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    Britain's Prince Andrew attends the Duke of York Young Champions Trophy at the Royal Portrush Golf Club in County Antrim, Northern Ireland, Monday, Sept. 9, 2019.

    Story Surrounding Prince Andrew Begs the Question of Why There's Monarchy at All – Commentator

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    A lawyer representing some of Jeffrey Epstein's victims on Thursday called on the Duke of York to put himself forward to be interviewed by US investigators in the midst of the growing scandal. The lawyer, Gloria Allred, questioned Prince Andrew's pledge that he would assist with probes into the convicted sex offender "if required".

    According to John Steppling, a political commentator, Prince Andrew's interview was a disaster, making people doubt the necessity of monarchy in the United Kingdom.

    Sputnik: Could we see Prince Andrew agree to contact US investigators as the pressure of the Epstein scandal continues to rise? Could we see an extradition situation take place?

    John Steppling: I would doubt that he's going to make himself available. I mean, he did this interview, which perhaps seemed like a good idea at the time, but was a train wreck, you know, it was terrible from the point of view of the royal family. But everything that one asks about this story begs the question of why there is a monarchy at all - what useful role does he serve anyway? Here we have Andrew and it's a very peculiar case and we could talk at great length about the Epstein case, because it's complex, but will Prince Andrew make himself available? I seriously doubt it.

    Sputnik: What's the significance of him stepping down from royal duties at the Queen's request? 

    John Steppling: Well, it essentially means he's going to be nearly invisible moving forward, but stepping down from what? From having this extraordinary personal trust fund and these monies that all members of the royal family draw upon? I can't get past the anachronistic and kind of ethically challenged question of why there is a monarch. I suppose it's punishment enough that a grown man is being publicly scolded by the Queen - if it weren't somehow so morally repulsive.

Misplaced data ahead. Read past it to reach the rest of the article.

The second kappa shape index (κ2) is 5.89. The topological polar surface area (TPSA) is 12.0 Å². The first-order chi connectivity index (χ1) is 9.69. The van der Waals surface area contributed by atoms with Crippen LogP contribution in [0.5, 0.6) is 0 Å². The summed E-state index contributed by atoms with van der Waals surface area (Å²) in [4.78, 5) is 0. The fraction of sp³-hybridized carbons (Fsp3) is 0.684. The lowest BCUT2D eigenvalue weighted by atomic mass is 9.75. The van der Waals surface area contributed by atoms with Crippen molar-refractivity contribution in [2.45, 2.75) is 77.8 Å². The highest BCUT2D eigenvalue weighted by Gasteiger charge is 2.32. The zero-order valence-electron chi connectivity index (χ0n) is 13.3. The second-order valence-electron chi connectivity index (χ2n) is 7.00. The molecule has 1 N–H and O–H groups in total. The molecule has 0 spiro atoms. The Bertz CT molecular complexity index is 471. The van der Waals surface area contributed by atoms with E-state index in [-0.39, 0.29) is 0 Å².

The whole thing would be quite humorous, but sadly it's not. It's humiliating for Andrew, it's humiliating for the royal family and who cares, you know? There are certainly far more pressing issues around and it is just time for this whole monstrous sort of apparatus institution to be abolished and to be done away with that. That's the punch line to all of this, I think.

    Sputnik: We’ve focused on the possibilities of him cooperating with US investigators, but say, for example, he doesn’t – what then? What effect could this have on not just Prince Andrew, but the case as well?

    John Steppling: Well, I mean the case is quite interesting because the Epstein case has been a case of damage control on several fronts, starting with his obvious murder in custody. Those two police officers were fired for "not paying attention", in quotation marks. So clearly the Epstein case threatens a lot of people and there are people who are implicated and associated with it who are already tarnished by that association; where the case goes, I kind of think there are a lot of forces that would like this case to go away somehow, but there's a lot of titillation involved in this. People like to read about anything having to do with, you know, illicit erotic activities - especially with celebrities. So it has traction because of that, but the real core importance of it, the important people who protected him, I doubt we'll ever know that. Not for another few decades anyway.

    The views and opinions expressed in the article do not necessarily reflect those of Sputnik.

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    scandal, Prince Andrew, Jeffrey Epstein
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